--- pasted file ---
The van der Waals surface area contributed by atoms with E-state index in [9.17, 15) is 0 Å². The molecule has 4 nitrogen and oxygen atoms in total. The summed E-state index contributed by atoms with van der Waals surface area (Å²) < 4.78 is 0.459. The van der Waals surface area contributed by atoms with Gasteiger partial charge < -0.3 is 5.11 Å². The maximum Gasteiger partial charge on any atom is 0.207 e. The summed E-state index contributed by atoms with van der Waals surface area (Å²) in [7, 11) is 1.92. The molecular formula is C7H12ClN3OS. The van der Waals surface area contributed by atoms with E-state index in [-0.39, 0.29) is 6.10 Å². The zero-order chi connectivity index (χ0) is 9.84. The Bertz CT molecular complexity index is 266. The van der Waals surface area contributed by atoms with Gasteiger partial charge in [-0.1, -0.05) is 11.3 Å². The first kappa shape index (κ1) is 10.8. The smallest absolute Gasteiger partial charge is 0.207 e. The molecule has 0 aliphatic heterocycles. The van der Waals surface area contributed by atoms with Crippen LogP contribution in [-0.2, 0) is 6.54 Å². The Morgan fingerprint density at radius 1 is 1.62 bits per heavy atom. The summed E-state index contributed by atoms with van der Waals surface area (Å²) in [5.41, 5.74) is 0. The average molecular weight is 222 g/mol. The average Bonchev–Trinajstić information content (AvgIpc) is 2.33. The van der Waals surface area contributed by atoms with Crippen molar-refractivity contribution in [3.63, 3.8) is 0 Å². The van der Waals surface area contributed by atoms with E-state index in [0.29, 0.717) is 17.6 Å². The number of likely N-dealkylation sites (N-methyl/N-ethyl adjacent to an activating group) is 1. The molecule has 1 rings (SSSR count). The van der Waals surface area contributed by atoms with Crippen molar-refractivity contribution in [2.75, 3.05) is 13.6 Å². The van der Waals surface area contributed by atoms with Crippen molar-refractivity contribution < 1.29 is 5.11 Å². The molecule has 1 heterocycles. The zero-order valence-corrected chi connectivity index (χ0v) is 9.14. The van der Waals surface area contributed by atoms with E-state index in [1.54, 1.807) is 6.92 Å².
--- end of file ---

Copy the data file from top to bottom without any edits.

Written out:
The van der Waals surface area contributed by atoms with E-state index in [9.17, 15) is 0 Å². The molecule has 4 nitrogen and oxygen atoms in total. The summed E-state index contributed by atoms with van der Waals surface area (Å²) < 4.78 is 0.459. The van der Waals surface area contributed by atoms with Gasteiger partial charge < -0.3 is 5.11 Å². The maximum Gasteiger partial charge on any atom is 0.207 e. The summed E-state index contributed by atoms with van der Waals surface area (Å²) in [7, 11) is 1.92. The molecular formula is C7H12ClN3OS. The van der Waals surface area contributed by atoms with E-state index in [-0.39, 0.29) is 6.10 Å². The zero-order chi connectivity index (χ0) is 9.84. The Bertz CT molecular complexity index is 266. The van der Waals surface area contributed by atoms with Gasteiger partial charge in [-0.1, -0.05) is 11.3 Å². The first kappa shape index (κ1) is 10.8. The smallest absolute Gasteiger partial charge is 0.207 e. The molecule has 0 aliphatic heterocycles. The van der Waals surface area contributed by atoms with Crippen LogP contribution in [-0.2, 0) is 6.54 Å². The Morgan fingerprint density at radius 1 is 1.62 bits per heavy atom. The summed E-state index contributed by atoms with van der Waals surface area (Å²) in [5.41, 5.74) is 0. The average molecular weight is 222 g/mol. The average Bonchev–Trinajstić information content (AvgIpc) is 2.33. The van der Waals surface area contributed by atoms with Crippen molar-refractivity contribution in [3.63, 3.8) is 0 Å². The van der Waals surface area contributed by atoms with E-state index in [0.29, 0.717) is 17.6 Å². The number of likely N-dealkylation sites (N-methyl/N-ethyl adjacent to an activating group) is 1. The molecule has 1 rings (SSSR count). The van der Waals surface area contributed by atoms with Crippen molar-refractivity contribution in [2.75, 3.05) is 13.6 Å². The van der Waals surface area contributed by atoms with Crippen molar-refractivity contribution < 1.29 is 5.11 Å². The molecule has 1 heterocycles. The zero-order valence-corrected chi connectivity index (χ0v) is 9.14. The van der Waals surface area contributed by atoms with E-state index in [1.54, 1.807) is 6.92 Å².